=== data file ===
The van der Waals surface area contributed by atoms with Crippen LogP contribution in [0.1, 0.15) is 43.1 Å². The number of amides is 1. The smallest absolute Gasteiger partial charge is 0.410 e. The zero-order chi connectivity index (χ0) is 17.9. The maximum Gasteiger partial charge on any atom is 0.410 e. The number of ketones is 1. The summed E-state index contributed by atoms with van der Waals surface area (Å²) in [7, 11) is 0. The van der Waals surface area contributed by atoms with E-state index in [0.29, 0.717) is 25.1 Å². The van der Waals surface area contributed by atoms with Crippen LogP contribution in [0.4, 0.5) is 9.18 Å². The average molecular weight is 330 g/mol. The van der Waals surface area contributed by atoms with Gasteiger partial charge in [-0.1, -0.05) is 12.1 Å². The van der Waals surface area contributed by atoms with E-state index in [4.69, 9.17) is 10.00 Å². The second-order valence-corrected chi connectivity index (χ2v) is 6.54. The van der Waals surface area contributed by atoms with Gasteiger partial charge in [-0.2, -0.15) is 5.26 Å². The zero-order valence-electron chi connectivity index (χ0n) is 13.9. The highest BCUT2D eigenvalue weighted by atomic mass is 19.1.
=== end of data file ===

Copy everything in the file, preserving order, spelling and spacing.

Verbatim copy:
The van der Waals surface area contributed by atoms with Crippen LogP contribution in [0.1, 0.15) is 43.1 Å². The number of amides is 1. The smallest absolute Gasteiger partial charge is 0.410 e. The zero-order chi connectivity index (χ0) is 17.9. The maximum Gasteiger partial charge on any atom is 0.410 e. The number of ketones is 1. The summed E-state index contributed by atoms with van der Waals surface area (Å²) in [7, 11) is 0. The van der Waals surface area contributed by atoms with E-state index in [0.29, 0.717) is 25.1 Å². The van der Waals surface area contributed by atoms with Crippen LogP contribution in [0.4, 0.5) is 9.18 Å². The average molecular weight is 330 g/mol. The van der Waals surface area contributed by atoms with Gasteiger partial charge in [-0.1, -0.05) is 12.1 Å². The van der Waals surface area contributed by atoms with E-state index in [4.69, 9.17) is 10.00 Å². The second-order valence-corrected chi connectivity index (χ2v) is 6.54. The van der Waals surface area contributed by atoms with Gasteiger partial charge in [-0.2, -0.15) is 5.26 Å². The zero-order valence-electron chi connectivity index (χ0n) is 13.9. The highest BCUT2D eigenvalue weighted by atomic mass is 19.1.